Articles by Alan Ayckbourn

This article was written by Alan Ayckbourn for the BBC Radio York magazine, published during 1988, about his experiences as a Radio Drama Producer between 1965 and 1970.

Ayckbourn's Airwaves

I suppose my loyalty to radio really stems from the fact that, at least until the age of nine or ten, I never set eyes on a TV set. And when I did finally meet this latest threat to civilised living, I can't say I was that impressed.
This grey and white flickering six foot cyclop with the four inch square eye seemed to possess none of the magic delivered by my beloved radio set. On a clear day, if the wind was right you could make out
Muffin the Mule clomping about on top of a piano. Or a puppet with limited arm movement known as Mr Turnip who took an age to say anything.
None of the comparable thrill to that of
Norman and Henry Bones, boy detectives (so what if one of them was played by Patricia Hayes?); no trace of the sheer impossibility of Dick Barton Special Agent; none of the eccentricities of Toytown; not a flicker of the classic lunacy of The Goons; the improbability of Educating Archie (this was an era, would you believe, when ventriloquists could have a hit show on radio - did you see his lips move, listeners?).
I was singularly unimpressed by this upstart newcomer. When was the last time you had to draw all the curtains to listen to the radio? When were you warned that too much radio could damage your eyes? And since when did a radio set pack in completely whenever a car passed by the house or a plane flew within twenty miles?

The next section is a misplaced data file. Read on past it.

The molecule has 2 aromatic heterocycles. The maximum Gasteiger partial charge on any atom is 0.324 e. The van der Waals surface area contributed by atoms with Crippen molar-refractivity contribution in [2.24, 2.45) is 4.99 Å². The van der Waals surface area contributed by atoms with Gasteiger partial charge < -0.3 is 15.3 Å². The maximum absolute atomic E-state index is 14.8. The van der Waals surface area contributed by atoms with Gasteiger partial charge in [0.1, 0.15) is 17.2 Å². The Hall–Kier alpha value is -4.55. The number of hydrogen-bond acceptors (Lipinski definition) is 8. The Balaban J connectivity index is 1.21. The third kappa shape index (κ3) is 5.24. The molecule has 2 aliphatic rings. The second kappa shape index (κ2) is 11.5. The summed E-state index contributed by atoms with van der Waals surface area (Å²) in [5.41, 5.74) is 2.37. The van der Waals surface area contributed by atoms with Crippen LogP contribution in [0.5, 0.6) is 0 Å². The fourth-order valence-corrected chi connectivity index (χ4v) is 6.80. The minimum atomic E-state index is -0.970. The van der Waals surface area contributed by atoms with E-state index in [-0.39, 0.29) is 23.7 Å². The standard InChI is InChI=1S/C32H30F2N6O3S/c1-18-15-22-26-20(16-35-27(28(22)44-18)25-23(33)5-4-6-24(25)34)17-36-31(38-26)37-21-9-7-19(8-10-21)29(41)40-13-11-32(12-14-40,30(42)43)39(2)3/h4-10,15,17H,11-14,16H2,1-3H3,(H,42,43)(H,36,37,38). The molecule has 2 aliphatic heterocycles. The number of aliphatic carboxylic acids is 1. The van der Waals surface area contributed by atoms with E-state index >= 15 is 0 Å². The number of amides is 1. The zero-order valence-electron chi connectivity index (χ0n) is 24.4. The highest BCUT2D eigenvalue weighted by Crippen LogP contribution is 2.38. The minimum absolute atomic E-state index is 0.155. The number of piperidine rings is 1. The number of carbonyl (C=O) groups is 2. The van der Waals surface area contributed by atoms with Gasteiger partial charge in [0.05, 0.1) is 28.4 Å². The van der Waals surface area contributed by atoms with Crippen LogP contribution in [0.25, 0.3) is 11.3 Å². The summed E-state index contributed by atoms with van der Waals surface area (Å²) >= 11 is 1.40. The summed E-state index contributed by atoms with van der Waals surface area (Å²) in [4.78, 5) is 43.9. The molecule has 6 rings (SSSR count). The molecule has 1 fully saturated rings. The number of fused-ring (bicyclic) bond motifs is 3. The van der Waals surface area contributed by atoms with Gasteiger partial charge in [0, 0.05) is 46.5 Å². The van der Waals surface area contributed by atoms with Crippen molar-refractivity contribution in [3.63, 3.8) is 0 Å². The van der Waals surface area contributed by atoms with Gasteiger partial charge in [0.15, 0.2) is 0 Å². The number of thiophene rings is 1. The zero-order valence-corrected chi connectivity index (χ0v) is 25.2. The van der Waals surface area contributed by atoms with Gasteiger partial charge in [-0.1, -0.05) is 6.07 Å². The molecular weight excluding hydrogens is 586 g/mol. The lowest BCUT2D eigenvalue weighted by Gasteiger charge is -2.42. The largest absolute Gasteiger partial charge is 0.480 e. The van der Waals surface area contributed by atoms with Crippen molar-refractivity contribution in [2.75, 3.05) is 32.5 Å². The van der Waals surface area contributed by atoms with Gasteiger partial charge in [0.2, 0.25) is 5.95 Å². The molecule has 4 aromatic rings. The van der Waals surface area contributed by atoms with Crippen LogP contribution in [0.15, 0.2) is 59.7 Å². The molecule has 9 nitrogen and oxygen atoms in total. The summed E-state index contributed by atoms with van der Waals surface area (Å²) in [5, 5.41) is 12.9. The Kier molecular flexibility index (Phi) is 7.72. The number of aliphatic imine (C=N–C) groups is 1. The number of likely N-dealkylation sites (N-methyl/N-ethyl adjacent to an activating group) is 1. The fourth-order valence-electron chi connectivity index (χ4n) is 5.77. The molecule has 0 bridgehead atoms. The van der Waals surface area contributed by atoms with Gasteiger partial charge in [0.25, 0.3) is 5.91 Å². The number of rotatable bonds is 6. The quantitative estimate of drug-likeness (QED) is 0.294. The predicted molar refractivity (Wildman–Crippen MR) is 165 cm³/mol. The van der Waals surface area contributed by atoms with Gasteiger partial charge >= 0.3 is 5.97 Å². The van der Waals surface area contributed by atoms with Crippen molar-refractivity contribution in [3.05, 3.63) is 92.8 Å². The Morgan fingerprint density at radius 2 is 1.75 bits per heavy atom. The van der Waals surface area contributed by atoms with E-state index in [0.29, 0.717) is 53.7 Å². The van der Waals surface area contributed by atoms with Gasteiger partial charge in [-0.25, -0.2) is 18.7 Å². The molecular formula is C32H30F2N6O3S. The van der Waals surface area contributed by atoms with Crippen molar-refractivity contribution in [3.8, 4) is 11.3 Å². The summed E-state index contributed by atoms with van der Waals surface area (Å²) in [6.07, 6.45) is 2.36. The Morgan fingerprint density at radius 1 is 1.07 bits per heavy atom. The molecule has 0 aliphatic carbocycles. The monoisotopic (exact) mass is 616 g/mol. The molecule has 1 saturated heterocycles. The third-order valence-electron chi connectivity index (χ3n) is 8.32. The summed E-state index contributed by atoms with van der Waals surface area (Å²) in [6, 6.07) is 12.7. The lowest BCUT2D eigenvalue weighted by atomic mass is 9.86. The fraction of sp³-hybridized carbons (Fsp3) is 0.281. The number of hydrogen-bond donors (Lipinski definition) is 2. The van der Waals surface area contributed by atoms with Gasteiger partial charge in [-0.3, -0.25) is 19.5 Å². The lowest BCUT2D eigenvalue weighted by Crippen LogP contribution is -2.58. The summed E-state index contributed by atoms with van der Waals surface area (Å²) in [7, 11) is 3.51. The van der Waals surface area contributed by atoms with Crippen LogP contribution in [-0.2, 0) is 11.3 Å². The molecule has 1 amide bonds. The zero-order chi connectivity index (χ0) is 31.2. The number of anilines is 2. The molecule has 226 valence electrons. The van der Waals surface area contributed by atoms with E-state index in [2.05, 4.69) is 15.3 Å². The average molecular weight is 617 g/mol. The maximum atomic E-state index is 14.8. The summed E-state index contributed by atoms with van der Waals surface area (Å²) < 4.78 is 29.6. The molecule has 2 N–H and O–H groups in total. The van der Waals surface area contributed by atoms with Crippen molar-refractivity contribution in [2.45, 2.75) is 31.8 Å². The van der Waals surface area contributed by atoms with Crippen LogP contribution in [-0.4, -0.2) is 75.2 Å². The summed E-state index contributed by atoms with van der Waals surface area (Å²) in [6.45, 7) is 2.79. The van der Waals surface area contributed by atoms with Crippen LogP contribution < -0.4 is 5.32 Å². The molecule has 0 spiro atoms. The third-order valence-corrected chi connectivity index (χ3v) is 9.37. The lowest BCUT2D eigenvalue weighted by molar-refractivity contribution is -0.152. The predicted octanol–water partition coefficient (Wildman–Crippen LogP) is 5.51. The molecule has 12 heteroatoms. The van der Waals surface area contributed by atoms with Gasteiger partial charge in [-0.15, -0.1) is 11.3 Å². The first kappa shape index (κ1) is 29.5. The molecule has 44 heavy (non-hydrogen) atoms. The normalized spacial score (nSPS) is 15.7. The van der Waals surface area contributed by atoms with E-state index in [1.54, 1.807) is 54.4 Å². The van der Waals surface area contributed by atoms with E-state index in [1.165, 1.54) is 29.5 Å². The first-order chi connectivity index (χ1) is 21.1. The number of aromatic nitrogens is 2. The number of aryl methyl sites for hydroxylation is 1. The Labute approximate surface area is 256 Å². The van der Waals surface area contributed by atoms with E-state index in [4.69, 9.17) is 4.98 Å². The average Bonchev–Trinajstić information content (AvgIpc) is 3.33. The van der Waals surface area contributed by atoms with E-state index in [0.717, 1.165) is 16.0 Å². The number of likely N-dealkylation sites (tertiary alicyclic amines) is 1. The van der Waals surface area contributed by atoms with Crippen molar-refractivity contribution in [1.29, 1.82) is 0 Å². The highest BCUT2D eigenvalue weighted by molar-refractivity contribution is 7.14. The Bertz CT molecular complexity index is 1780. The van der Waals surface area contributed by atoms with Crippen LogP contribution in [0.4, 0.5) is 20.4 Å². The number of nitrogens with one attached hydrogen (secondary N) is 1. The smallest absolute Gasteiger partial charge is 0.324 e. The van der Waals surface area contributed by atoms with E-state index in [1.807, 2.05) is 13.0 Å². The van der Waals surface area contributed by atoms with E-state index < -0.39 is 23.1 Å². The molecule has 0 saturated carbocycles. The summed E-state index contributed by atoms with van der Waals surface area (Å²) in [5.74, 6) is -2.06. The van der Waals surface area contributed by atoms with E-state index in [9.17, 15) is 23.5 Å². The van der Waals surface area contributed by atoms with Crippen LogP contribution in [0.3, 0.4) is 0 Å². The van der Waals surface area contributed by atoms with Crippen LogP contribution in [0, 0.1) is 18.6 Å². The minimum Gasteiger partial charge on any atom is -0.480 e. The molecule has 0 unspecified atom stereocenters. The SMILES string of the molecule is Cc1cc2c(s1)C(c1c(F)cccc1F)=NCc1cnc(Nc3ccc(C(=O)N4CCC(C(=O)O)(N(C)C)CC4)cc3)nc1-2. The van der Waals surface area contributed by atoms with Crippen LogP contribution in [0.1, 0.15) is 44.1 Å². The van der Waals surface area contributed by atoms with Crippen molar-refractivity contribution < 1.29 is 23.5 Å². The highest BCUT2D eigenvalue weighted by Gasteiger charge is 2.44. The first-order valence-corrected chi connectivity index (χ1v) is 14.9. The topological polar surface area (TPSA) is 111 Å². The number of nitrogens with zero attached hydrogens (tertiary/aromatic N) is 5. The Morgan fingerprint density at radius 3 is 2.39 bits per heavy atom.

Then, nearly twenty years later, I was to find myself actually working for the BBC as a Radio Drama Producer in Leeds. It still managed to retain most of the magic. Besides which I was to realise many of my fantasies. I was to work with the legendary Marjorie Westbury herself (amongst her hundreds of radio roles she was Steve, wife and accomplice to the great detective Paul Temple). To produce adventure serials starring Peter Coke (Paul Temple himself, no less) which shamelessly imitated those of my youth - ('Look out, behind you, Geoff!' 'What the. . .', 'AArrggh'. F/X body hits floor. Cross fade to helicopter.)
Radio was and still remains the medium where the impossible can be made to happen once every second. The only limitation is the speed of the listener's mind itself in its ability to grasp events. And the average radio listener is quick. I know.
In fact, he's top of the league table. Followed closely (of course) by theatre audiences who are similar to radio listeners only slowed down because of having to think in packs rather than as individuals. Next the film goer. Pretty slow, this one, preferring big pictures, lots of action and very few words. And last of all, the TV viewer. Of course. Where it all has to be said q-u-i-t-e slowly. And then illustrated with pictures in case he didn't understand the words. And then said all over again.
How good to know, then, that in the face of all the forebodings, radio not only survives but flourishes. Even if, like live theatre, some of its most important outposts (for Local Radio read Regional Playhouses) remain threatened by short-sighted financial cuts.
Be of good cheer, dear radio. Theatre has, remember, been 'dying' ever since the advent of the silent film and we're still around. And even flourishing a little. If there's a need, you somehow survive. And in your case, as in ours, the need is undoubtedly there.
Greetings from your far flung outpost in Scarborough. Long may you broadcast. Long may you survive. (Any chance of repeating Norman and Henry Bones, by the way?)

Copyright: Haydonning Ltd. Please do not reproduce without the permission of the copyright holder.